Shareholders are pouring over Wal-Mart’s 2010 Annual Report, which the company has posted online.
Wal-Mart by the numbers raises a number of concerns for investors, and some reason for optimism for community groups fighting the giant retailer:
?? Net sales at Wal-Mart this past year grew by only 1% — the worst gain in the company’s history. The company is relying on sales outside America to keep the company growing. International sales, which hit $100 billion this year, now make up roughly 25% of the company’s net sales.
?? Comparable store sales, which measures sales growth from existing stores in the current year to the same period the previous year, decreased in America by 0.8%, compared to a 3.5% increase in 2009. This is a key measure of store performance, and the numbers do not look good.
?? Wal-Mart admits that “negative impact on comparable store sales as a result of opening new stores was approximately 0.6% in 2010, and 1.1% in 2009.” In other words, when Wal-Mart opens new stores in a saturated market, they cannibalize their existing stores, and cut into their own sales. “As we continue to add new stores in the United States, we do so with an understanding that additional stores may take sales away from existing units.” The good news for Wal-Mart fighters is: “With our planned slower new store growth, we expect the impact of new stores on comparable store sales to stabilize over time.”
?? Wal-Mart claims that comparable store sales were lower in fiscal 2010 “due to a decrease in average transaction size per customer driven by price deflation in certain merchandise categories.” Consumers weren’t buying as much each shopping trip.
?? In 2010, Wal-Mart added only 52 new stores, or half of the 106 new stores they added in 2009, and only one-third of the 154 new stores added in 2007. Instead of opening new stores, Wal-Mart for the past couple of years has been focusing on “Project Impact” — remodeling existing stores — or expanding their existing discount stores into supercenters, instead of building new stores.
?? Wal-Mart’s total worldwide store count is 8,416 stores, and 952.2 million square feet of stores.
?? By its 2011 report, Wal-Mart will have more stores outside the U.S. than inside. Counting all Wal-Marts and Sam’s Clubs, the U.S. total is 4,304 stores, while the International store count is now 4,112.
?? Wal-Mart claims that it will present something more exciting than the standard windowless big box format in the year ahead. “We have many opportunities to grow by opening new stores,” the Annual Report says, “entering new markets, making acquisitions, integrating online channels, and developing new, innovative formats to allow people to experience the Wal-Mart brands.”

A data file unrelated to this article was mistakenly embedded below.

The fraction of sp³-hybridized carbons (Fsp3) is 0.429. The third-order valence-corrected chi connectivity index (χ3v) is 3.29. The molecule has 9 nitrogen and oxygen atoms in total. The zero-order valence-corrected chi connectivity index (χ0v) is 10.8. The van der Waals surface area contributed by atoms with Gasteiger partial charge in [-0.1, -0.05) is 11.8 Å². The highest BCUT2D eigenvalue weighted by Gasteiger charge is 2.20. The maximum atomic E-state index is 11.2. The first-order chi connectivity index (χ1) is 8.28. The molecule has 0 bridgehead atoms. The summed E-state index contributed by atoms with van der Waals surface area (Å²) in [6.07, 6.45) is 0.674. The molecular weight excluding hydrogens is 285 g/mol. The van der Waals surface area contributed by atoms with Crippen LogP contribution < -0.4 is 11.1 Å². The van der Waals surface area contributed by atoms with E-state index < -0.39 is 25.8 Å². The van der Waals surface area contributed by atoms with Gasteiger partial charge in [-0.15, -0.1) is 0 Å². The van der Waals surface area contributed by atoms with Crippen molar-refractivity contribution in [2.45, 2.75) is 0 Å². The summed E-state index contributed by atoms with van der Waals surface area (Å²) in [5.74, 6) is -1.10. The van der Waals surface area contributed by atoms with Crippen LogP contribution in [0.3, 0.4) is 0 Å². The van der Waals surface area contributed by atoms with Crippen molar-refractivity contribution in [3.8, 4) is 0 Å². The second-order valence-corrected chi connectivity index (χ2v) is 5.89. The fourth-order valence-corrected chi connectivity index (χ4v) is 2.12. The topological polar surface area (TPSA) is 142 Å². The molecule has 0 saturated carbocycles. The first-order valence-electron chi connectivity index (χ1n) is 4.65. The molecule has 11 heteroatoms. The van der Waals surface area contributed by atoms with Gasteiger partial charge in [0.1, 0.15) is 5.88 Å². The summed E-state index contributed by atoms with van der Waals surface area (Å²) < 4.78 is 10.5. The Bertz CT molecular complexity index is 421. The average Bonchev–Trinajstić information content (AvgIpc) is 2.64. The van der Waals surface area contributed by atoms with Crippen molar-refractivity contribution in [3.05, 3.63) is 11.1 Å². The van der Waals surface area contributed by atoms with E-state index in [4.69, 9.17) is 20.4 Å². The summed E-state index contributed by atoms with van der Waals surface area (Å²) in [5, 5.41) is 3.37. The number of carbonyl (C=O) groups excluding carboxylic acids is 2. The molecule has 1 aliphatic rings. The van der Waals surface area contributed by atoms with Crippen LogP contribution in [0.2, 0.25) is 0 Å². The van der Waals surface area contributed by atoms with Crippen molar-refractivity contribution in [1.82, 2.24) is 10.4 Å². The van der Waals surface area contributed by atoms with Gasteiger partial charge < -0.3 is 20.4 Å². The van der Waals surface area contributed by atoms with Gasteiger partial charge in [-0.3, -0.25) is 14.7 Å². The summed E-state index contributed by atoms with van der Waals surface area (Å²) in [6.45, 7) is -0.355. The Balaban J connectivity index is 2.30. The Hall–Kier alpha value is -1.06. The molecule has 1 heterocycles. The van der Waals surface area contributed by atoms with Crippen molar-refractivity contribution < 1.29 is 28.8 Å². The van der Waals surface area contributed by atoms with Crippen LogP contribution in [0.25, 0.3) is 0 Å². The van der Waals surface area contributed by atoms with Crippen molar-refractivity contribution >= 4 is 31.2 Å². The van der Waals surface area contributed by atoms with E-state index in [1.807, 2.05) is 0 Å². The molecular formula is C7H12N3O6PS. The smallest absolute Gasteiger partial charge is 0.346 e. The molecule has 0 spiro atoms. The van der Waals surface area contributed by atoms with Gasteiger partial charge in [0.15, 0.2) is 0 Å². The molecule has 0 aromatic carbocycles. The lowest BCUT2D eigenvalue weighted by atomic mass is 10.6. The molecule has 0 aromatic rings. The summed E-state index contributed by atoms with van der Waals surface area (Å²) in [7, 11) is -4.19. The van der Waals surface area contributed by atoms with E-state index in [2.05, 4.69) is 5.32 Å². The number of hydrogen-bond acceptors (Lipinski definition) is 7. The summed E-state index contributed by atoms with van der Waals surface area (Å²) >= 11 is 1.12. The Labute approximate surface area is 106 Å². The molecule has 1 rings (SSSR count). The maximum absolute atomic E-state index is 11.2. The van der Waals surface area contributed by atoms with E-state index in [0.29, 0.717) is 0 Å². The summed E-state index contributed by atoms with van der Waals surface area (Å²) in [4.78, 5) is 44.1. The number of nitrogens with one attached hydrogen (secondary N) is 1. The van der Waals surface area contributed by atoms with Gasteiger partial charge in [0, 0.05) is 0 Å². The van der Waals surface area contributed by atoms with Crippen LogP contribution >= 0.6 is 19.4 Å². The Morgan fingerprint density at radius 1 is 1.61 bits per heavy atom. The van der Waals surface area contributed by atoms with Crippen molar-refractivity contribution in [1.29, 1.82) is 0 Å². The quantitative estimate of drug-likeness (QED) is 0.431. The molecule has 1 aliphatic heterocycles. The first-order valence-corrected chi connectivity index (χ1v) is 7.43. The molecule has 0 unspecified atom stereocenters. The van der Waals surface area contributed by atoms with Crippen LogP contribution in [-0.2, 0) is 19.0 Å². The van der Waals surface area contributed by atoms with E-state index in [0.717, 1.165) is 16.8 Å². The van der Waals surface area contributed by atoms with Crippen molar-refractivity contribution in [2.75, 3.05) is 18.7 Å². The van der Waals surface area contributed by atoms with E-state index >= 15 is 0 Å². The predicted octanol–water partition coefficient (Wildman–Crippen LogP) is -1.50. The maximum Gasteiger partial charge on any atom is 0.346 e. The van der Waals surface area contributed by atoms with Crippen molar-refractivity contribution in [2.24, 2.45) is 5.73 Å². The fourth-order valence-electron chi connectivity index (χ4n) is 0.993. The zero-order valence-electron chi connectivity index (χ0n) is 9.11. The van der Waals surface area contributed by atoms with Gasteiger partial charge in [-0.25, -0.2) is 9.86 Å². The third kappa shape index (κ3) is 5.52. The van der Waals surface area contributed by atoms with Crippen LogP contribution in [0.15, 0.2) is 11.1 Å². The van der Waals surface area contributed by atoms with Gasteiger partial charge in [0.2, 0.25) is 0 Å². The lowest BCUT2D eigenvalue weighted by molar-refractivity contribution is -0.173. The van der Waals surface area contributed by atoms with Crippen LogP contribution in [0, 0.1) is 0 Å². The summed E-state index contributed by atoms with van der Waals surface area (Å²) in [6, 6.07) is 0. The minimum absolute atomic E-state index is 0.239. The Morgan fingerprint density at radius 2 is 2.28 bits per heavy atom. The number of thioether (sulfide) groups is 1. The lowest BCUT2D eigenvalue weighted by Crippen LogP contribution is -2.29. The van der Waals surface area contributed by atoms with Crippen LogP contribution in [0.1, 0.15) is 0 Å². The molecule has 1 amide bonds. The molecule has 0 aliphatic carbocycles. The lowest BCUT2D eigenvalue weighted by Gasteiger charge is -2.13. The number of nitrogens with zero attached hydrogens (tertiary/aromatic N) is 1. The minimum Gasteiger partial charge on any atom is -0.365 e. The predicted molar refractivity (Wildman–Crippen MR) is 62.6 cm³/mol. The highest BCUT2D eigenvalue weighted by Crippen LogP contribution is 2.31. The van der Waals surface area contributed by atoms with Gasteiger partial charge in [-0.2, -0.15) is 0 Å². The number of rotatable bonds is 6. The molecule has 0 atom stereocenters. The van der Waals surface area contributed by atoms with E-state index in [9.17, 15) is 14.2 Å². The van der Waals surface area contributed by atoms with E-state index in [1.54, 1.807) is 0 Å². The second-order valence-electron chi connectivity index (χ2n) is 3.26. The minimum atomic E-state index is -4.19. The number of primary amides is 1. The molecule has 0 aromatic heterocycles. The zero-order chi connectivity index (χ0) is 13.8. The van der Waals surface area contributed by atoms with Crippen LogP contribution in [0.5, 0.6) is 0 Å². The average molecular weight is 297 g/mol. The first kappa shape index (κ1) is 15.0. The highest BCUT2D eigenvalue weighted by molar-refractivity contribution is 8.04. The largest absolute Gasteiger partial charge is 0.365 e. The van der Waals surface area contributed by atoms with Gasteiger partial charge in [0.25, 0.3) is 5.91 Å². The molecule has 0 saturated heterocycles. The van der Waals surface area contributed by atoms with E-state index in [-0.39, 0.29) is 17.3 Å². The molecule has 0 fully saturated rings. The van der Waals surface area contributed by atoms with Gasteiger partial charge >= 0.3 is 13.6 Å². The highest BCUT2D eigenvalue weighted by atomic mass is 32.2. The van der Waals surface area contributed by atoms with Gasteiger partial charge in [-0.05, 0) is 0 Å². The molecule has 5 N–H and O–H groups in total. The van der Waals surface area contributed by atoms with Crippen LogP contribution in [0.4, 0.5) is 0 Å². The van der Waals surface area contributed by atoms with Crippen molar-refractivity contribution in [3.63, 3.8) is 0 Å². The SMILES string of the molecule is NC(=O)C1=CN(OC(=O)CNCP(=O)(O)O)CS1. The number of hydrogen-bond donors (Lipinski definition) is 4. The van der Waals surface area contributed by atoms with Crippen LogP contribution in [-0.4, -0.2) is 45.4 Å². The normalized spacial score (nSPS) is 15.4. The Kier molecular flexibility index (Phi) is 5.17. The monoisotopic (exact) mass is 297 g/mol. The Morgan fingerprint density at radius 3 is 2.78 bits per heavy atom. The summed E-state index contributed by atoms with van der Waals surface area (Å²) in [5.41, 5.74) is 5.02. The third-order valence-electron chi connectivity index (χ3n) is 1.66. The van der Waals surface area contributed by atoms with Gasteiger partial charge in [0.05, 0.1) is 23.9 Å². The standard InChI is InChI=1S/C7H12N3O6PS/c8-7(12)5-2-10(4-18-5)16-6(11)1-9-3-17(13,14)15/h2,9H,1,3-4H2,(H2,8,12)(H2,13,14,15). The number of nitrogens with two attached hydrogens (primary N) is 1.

?? Look for growth in the U.S. to focus on urban areas: “Growth in the United States will come from additional penetration into more metropolitan markets, as well as from new formats and stronger integration with the online business.”Chicago and New York City are the priority targets.
?? Wal-Mart spent an average of $65.75 million every day over the past year on advertising. No wonder Americans are so indoctrinated with the Wal-Mart culture. Wal-Mart’s advertising budget was up 14% this year.
?? Wal-Mart’s annual report was at the printers when the courts in California ruled that the huge gender discrimination case, Dukes V. Wal-Mart, could proceed as a class action lawsuit. The Annual Report notes, “If the company is not successful in its appeal of class certification, or an appellate court issues a ruling that allows for the certification of a class or classes with a different size or scope, and if there is a subsequent adverse verdict on the merits from which there is no successful appeal, or in the event of a negotiated settlement of the litigation, the resulting liability could be material to the company’s financial condition or results of operations. The plaintiffs also seek punitive damages which, if awarded, could result in the payment of additional amounts material to the company’s financial condition or results of operations.” In other words, they could lose billions on this one case.
?? According to the retailer’s Annual Report, the company has potential future lease commitments for land and buildings for approximately 348 future locations. At its current annual rate of growth, that would be enough for the next seven years of new growth.
?? If you don’t like Wal-Mart superstores, the states with the least superstores are Hawaii (0), Vermont (0), Rhode Island (2) and Alaska, Connecticut and Delaware (5 each). If you love superstore saturation, move to Texas (298), Florida (168), Georgia (129), Ohio (124) and North Carolina (119). The saturation states also have the highest number of “dead Wal-Marts” that have been left empty.
Wal-Mart is so obsessed with being politically correct on the “sustainability” issue, that they tell you more about the printing of their annual report than the number of dead store eyesores they have left empty.
Here is how Wal-Mart describes the print version of its Annual Report:
“It is printed on FSC-certified responsibly forested paper containing recycled PCW fiber that is Elementally Chlorine Free (ECF). It is printed using 100% renewable wind power (RECs), along with environmental manufacturing principles that were utilized in the printing process.” The company claimed it saved “517 fewer trees consumed via recycling”
What Oscar Wilde said about cynics is true for Wal-Mart as well: Their sustainability counters know “the price of everything and the value of nothing.”
Readers looking for more paint-by-numbers about Wal-Mart can go to walmartstores.com and click on “investors.”